Simple Will – Estate and Probate Law

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A simple will is a legal document that details the wishes of the testator (the person writing the will) regarding asset distribution upon the testator’s death. Within the will, the testator names an executor, the person who will be in charge of handling the estate when the time comes. This legal document can also detail custody and guardianship details for the surviving children if necessary.



What is a Simple Will?

There is one major guarantee in life for each and every one of us – we all will die someday. We may not know when or how it will happen, but there has yet to be a person who has managed to work around it. With a solid guarantee like this, it’s important to think about your own personal wishes after your death.

A simple will, also called a last will and testament, is exactly what it sounds like – it is a basic will that states how to handle certain details after your death.

Planning your wishes for after your death for some people is a chore that they don’t want to think about. For others, putting down important details regarding your life and property gives peace of mind. However, even if you don’t want to write a basic will for yourself, writing a simple will takes a huge burden off the shoulders of your loved ones and for many, that is enough to take the time to get it done.

How Do You Write a Simplest Will?

Are simplest wills hard to create? Can you write one on your own? If so, what are the requirements necessary to assure that it is a legal binding document?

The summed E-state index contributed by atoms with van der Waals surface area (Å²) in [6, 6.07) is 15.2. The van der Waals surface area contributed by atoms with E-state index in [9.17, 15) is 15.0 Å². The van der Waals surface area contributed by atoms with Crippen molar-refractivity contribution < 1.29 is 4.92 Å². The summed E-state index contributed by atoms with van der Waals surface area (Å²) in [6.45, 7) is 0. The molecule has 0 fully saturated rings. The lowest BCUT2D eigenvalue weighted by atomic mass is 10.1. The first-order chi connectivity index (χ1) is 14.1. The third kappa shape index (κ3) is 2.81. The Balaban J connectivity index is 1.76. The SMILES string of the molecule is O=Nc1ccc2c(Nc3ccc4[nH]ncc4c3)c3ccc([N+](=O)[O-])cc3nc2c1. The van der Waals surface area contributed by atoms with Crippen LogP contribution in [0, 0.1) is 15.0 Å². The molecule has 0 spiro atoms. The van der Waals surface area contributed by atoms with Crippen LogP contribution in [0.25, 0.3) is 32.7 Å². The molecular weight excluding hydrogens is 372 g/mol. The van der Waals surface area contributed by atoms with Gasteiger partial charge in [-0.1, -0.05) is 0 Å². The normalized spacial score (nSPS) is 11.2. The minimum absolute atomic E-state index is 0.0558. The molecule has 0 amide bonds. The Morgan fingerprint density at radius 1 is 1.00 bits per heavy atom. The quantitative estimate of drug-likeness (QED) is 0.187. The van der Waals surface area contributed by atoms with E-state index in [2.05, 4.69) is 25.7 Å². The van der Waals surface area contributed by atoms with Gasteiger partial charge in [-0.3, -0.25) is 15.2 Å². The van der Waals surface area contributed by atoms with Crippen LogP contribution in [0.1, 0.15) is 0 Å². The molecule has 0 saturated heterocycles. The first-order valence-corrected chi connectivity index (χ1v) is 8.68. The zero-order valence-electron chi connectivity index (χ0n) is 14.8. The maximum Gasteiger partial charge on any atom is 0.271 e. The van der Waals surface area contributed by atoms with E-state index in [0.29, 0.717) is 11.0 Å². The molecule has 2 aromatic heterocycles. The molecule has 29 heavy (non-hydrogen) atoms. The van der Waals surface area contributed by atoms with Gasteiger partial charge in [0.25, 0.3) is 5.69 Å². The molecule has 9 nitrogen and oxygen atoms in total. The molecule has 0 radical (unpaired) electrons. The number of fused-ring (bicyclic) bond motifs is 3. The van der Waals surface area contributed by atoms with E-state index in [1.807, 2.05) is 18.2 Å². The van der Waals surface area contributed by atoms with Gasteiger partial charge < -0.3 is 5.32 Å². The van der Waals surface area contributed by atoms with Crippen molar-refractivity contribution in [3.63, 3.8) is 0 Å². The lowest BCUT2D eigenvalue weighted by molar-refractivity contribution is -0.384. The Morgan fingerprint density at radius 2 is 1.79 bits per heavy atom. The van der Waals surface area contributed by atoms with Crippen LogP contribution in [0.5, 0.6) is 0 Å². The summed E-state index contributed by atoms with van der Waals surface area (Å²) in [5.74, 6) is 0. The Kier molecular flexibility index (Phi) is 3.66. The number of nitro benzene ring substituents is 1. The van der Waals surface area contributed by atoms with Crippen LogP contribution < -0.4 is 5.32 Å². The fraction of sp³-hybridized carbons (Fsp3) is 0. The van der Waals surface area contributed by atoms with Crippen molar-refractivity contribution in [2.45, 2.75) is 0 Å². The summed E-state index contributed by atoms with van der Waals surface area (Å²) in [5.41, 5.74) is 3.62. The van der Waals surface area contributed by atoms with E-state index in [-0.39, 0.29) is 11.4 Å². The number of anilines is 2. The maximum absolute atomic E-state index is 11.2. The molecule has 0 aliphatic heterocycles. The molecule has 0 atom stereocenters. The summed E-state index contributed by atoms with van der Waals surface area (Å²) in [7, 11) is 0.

Simple wills don’t have to be complicated. Many people really don’t need a complicated will, so a simple will is a perfect solution that is easy and affordable.

Here is a short list of some of the most important details to include:

  • Choose who you want to be in charge of your estate, also known as an executor. This person should be someone you trust will carry out your final wishes and is called your executor
  • Choose who you want to inherit your personal property
  • Choose a guardian to care for your children and/or pets
  • Sign the will in the presence of two additional witnesses, and have them sign as well. Having witnesses sign is very important and proves that it was really you who made the decisions written in your will.

What is the Difference Between a Simple Will and a Living Will?

A simple will is gives instructions for your assets after your death. A living will gives instructions for your health care in the event that you are alive but unable to communicate for yourself. A living will is important because it tells your family and medical professionals the level of medical intervention you want.

How Do You Draft a Will?

You can either create your will on your own or have a lawyer draft it for you. If you do it yourself, the most important thing to remember is that you need witnesses to sign that you are of sound mind and that this truly is your personal wishes.

If you do choose to draft your own simple will, it’s always a good idea to have your lawyer review it to make sure that it is legally binding and that the most important information is included.

Do I Need a Will?

Dying without a will is called dying “intestate.” Legally speaking, the answer is no, you do not need a will. If you pass without even a simple will, the state you resided in will decide how to divide your property and will appoint guardians for your children. Oftentimes, this ties your assets up for an extended amount of time, which means your heirs will have to wait an undetermined amount of time to receive your assets.

How Much Does a Simple Will Cost?

The fee for drafting a simple will depends upon the lawyer that you choose and what state you live in. As a guideline, most simple wills can be created between $200 and $1,500.

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